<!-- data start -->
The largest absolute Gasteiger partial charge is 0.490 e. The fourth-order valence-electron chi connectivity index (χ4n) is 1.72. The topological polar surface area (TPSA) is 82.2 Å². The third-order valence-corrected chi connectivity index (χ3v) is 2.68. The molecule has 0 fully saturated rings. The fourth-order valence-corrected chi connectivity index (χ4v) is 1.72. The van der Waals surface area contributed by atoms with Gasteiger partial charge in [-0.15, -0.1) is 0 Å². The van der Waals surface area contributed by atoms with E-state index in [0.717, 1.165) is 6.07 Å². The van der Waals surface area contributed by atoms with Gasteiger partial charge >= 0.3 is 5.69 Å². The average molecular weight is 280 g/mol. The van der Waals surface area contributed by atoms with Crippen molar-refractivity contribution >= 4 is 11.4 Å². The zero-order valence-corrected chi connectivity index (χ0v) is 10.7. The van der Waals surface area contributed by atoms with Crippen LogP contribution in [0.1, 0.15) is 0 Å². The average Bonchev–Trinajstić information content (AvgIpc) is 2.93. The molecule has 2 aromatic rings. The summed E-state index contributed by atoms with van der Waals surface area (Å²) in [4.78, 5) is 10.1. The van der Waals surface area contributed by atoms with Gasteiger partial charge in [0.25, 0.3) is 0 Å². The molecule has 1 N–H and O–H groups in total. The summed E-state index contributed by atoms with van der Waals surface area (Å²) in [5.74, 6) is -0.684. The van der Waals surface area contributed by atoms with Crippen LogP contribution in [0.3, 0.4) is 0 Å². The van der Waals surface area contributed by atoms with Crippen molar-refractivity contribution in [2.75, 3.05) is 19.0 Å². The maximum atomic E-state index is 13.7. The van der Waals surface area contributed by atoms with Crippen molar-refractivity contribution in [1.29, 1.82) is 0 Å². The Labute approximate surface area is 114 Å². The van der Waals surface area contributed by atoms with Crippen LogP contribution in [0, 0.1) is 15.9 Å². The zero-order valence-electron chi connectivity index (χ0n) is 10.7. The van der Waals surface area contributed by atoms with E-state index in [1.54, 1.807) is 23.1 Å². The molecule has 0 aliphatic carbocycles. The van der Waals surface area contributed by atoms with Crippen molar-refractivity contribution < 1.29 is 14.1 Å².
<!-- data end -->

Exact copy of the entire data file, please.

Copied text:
The largest absolute Gasteiger partial charge is 0.490 e. The fourth-order valence-electron chi connectivity index (χ4n) is 1.72. The topological polar surface area (TPSA) is 82.2 Å². The third-order valence-corrected chi connectivity index (χ3v) is 2.68. The molecule has 0 fully saturated rings. The fourth-order valence-corrected chi connectivity index (χ4v) is 1.72. The van der Waals surface area contributed by atoms with Gasteiger partial charge in [-0.15, -0.1) is 0 Å². The van der Waals surface area contributed by atoms with E-state index in [0.717, 1.165) is 6.07 Å². The van der Waals surface area contributed by atoms with Gasteiger partial charge >= 0.3 is 5.69 Å². The average molecular weight is 280 g/mol. The van der Waals surface area contributed by atoms with Crippen molar-refractivity contribution >= 4 is 11.4 Å². The zero-order valence-corrected chi connectivity index (χ0v) is 10.7. The van der Waals surface area contributed by atoms with Crippen LogP contribution in [0.1, 0.15) is 0 Å². The average Bonchev–Trinajstić information content (AvgIpc) is 2.93. The molecule has 2 aromatic rings. The summed E-state index contributed by atoms with van der Waals surface area (Å²) in [4.78, 5) is 10.1. The van der Waals surface area contributed by atoms with Gasteiger partial charge in [0.25, 0.3) is 0 Å². The molecule has 1 N–H and O–H groups in total. The summed E-state index contributed by atoms with van der Waals surface area (Å²) in [5.74, 6) is -0.684. The van der Waals surface area contributed by atoms with Crippen LogP contribution in [0.3, 0.4) is 0 Å². The van der Waals surface area contributed by atoms with Crippen molar-refractivity contribution in [2.75, 3.05) is 19.0 Å². The maximum atomic E-state index is 13.7. The van der Waals surface area contributed by atoms with Crippen molar-refractivity contribution in [1.29, 1.82) is 0 Å². The Labute approximate surface area is 114 Å². The van der Waals surface area contributed by atoms with Crippen LogP contribution in [0, 0.1) is 15.9 Å². The zero-order valence-electron chi connectivity index (χ0n) is 10.7. The van der Waals surface area contributed by atoms with E-state index in [1.54, 1.807) is 23.1 Å². The molecule has 0 aliphatic carbocycles. The van der Waals surface area contributed by atoms with Crippen molar-refractivity contribution < 1.29 is 14.1 Å².